Urban violence is an increasingly significant global phenomenon. Over the past few years, a conventional wisdom has emerged within policy and research circles associating it with four key factors: poverty; youthful populations; the failure to consider women’s safety as a specific concern; and the local-level absence of the state. Taken together, these different factors have underpinned a range of policy interventions in a variety of contexts.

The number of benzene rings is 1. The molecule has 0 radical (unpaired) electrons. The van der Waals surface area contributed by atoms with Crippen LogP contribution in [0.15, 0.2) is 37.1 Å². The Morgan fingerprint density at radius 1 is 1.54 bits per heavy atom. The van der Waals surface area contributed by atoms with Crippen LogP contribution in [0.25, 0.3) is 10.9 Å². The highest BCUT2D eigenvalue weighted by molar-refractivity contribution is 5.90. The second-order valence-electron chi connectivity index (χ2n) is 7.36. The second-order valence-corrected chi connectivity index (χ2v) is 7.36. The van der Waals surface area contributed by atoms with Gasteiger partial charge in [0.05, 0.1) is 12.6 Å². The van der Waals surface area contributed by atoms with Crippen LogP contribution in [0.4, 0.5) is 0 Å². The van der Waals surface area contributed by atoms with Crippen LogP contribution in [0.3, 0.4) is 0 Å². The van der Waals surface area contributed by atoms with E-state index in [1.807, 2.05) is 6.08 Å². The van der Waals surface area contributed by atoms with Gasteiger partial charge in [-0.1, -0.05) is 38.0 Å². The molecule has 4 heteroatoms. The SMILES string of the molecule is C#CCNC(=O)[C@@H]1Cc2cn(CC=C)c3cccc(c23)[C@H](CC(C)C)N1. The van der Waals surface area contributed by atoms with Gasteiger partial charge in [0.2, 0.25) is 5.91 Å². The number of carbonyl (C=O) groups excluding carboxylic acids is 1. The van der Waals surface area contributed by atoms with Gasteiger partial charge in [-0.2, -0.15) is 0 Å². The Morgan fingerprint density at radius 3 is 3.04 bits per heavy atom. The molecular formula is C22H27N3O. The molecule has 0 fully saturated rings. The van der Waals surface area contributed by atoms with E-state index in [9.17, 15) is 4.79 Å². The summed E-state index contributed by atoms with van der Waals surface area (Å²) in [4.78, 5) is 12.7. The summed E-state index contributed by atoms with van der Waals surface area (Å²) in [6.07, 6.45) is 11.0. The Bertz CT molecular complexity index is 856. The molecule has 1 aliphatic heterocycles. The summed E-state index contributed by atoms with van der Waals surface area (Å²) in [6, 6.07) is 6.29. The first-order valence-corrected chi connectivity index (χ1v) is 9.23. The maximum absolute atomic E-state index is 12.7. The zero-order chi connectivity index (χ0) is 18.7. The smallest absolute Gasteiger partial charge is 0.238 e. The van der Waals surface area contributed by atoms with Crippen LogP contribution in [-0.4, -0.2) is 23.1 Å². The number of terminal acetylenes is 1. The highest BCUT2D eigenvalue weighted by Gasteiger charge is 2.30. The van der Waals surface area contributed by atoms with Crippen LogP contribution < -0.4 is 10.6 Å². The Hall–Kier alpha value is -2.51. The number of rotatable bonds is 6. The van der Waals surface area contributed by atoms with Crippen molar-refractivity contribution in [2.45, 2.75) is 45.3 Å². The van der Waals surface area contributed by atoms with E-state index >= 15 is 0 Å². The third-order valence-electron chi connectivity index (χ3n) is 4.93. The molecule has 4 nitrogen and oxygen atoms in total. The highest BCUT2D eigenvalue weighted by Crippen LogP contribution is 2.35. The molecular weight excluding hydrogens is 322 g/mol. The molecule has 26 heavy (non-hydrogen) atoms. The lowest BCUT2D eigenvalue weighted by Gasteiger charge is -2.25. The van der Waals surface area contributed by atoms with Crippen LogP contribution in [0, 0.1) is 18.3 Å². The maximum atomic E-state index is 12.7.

Poor people’s lack of voice and influence are globally recurring themes their own accounts of their poverty, and are indicative of their wider political disempowerment. This project evaluates attempts to tackle this core element of poverty through local governance reform. Its central research question is: to what extent do participatory initiatives within local governance enhance poor people’s opportunities for political empowerment?